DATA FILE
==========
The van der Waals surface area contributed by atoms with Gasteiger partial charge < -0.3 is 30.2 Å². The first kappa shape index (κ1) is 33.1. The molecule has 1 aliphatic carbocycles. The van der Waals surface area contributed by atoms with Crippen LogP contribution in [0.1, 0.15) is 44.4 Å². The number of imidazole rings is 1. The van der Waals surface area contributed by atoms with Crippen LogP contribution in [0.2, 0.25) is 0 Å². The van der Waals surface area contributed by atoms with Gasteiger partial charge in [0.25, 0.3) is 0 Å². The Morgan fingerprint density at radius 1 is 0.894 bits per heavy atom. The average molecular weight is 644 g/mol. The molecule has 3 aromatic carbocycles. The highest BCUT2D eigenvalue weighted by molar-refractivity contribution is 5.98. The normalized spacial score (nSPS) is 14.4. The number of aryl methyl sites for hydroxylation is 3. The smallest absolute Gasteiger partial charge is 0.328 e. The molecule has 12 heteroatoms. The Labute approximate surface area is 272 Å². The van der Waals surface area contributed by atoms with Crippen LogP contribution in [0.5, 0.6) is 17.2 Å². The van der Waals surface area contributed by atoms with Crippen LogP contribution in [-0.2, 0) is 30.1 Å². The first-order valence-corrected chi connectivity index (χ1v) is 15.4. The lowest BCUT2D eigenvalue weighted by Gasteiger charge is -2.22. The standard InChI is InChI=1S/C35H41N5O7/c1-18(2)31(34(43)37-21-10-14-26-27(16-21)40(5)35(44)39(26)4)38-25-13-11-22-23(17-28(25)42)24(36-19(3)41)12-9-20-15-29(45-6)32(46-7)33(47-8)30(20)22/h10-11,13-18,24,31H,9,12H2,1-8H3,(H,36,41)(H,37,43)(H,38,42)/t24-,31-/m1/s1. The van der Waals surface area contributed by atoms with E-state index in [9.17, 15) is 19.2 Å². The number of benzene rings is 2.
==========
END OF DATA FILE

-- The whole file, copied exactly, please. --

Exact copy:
The van der Waals surface area contributed by atoms with Gasteiger partial charge < -0.3 is 30.2 Å². The first kappa shape index (κ1) is 33.1. The molecule has 1 aliphatic carbocycles. The van der Waals surface area contributed by atoms with Crippen LogP contribution in [0.1, 0.15) is 44.4 Å². The number of imidazole rings is 1. The van der Waals surface area contributed by atoms with Crippen LogP contribution in [0.2, 0.25) is 0 Å². The van der Waals surface area contributed by atoms with Gasteiger partial charge in [0.25, 0.3) is 0 Å². The Morgan fingerprint density at radius 1 is 0.894 bits per heavy atom. The average molecular weight is 644 g/mol. The molecule has 3 aromatic carbocycles. The highest BCUT2D eigenvalue weighted by molar-refractivity contribution is 5.98. The normalized spacial score (nSPS) is 14.4. The number of aryl methyl sites for hydroxylation is 3. The smallest absolute Gasteiger partial charge is 0.328 e. The molecule has 12 heteroatoms. The Labute approximate surface area is 272 Å². The van der Waals surface area contributed by atoms with Crippen LogP contribution in [0.5, 0.6) is 17.2 Å². The van der Waals surface area contributed by atoms with Crippen LogP contribution in [-0.2, 0) is 30.1 Å². The first-order valence-corrected chi connectivity index (χ1v) is 15.4. The lowest BCUT2D eigenvalue weighted by Gasteiger charge is -2.22. The standard InChI is InChI=1S/C35H41N5O7/c1-18(2)31(34(43)37-21-10-14-26-27(16-21)40(5)35(44)39(26)4)38-25-13-11-22-23(17-28(25)42)24(36-19(3)41)12-9-20-15-29(45-6)32(46-7)33(47-8)30(20)22/h10-11,13-18,24,31H,9,12H2,1-8H3,(H,36,41)(H,37,43)(H,38,42)/t24-,31-/m1/s1. The van der Waals surface area contributed by atoms with E-state index in [9.17, 15) is 19.2 Å². The number of benzene rings is 2.